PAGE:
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In a statement, the governing body for amateur and Olympic style boxing said it is also concerned about the lack of consistent regulation being applied.
"Whilst most promoters run these events very professionally, we cannot impose the same level of restrictions and guidelines, we would place upon organisers of amateur events."
An internationally accredited boxing referee told Morning Report people need to train for at least a year before getting into the ring.
David Craig's comments came after the death on Wednesday of Kain Parsons, who was injured in a charity boxing event at the weekend.
Such boxing matches were on the rise - and a 12-week course was not enough preparation for people planning to fight, Mr Craig said.
"From personal experience you should be doing at least a year's worth of training. It's not only a fitness issue, it's a skill issue, and from there you'll know or not if you have the ability to get in there and contest your skills with another fighter."
Mr Craig knew the referee who had overseen the match, and said he was someone who was criticised for stopping fights too soon, rather than let them go on too long.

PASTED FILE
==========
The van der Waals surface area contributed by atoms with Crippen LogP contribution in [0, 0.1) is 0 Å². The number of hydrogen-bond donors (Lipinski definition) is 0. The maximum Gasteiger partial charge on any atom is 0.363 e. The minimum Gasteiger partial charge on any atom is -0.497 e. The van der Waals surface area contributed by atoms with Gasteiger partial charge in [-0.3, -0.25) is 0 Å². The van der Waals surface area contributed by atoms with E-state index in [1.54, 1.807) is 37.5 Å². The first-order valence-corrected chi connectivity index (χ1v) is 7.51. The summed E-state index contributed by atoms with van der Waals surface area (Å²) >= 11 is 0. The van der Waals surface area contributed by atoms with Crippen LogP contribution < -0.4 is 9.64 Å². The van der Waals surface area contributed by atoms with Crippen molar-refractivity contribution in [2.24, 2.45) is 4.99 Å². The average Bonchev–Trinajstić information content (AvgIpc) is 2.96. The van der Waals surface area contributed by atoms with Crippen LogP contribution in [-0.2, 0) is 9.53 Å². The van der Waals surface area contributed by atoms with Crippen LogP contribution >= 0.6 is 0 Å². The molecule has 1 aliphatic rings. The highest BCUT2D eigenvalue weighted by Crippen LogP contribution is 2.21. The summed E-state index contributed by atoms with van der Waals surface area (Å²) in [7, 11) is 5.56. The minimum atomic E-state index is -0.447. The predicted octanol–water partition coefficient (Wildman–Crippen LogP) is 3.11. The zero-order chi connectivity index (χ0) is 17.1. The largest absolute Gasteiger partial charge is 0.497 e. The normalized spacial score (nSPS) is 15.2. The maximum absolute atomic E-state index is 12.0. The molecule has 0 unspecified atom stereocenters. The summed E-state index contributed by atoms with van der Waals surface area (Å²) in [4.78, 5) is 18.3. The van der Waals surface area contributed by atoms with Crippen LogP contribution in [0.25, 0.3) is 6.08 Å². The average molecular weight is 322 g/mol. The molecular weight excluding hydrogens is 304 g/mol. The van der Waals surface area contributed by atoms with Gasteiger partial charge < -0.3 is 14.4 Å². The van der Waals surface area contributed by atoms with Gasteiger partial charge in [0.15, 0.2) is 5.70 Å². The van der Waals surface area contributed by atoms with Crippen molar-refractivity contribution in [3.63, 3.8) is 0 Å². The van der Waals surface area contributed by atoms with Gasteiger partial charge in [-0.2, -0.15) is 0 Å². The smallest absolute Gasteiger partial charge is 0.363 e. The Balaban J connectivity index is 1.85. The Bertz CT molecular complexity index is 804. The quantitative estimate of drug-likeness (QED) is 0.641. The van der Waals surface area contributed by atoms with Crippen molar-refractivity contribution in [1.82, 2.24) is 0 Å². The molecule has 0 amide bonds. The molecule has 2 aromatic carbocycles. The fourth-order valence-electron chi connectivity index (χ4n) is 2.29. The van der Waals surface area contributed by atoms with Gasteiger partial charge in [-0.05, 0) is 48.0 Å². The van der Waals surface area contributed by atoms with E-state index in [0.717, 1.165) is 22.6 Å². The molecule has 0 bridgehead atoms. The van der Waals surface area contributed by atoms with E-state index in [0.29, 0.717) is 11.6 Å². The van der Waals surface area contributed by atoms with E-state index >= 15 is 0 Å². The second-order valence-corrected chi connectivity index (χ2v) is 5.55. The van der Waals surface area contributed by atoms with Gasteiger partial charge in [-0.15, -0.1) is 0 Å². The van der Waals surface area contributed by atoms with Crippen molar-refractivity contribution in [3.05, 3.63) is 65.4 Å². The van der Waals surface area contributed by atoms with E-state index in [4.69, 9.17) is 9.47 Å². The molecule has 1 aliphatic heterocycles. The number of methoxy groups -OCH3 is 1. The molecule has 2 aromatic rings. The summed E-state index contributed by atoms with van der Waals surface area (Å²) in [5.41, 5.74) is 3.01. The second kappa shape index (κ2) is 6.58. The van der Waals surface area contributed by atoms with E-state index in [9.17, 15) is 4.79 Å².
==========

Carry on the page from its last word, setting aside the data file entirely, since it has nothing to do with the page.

"I don't think this was an issue around officiating or what necessarily happened in the ring, it's probably the process of these guys and girls who do get in the ring."
Stricter measures were probably needed.
"I'd like to see effectively a warrant of fitness provided to demonstrate they have undergone sufficient training and are at a level of fitness to allow them to step into the ring," he said.
Credible research showed headgear did not help reduce concussive injuries, for three reasons.
It made the head a larger target, blocked peripheral vision, and offered a level of complacency, in that people wearing it were more willing to accept a blow to the head.
Mr Craig did not think the weight of gloves was an issue, but when he was sanctioning events the gloves had to be new. He did not believe a charity boxing match in Auckland this year should be called off.
He said after what had happened in Christchurch people would be more cautious about who was put in the ring.
He gave his condolences to the family of Kain Parsons, offered from the entire boxing fraternity.
Minister of Internal Affairs Tracey Martin had asked officials to look at regulations around boxing matches.
There were calls to make changes, and a conversation with the wider fraternity needed to be had.
She supported calls about a boxing warrant of fitness, and said she like Mr Craig's suggestion of a boxing warrant of fitness.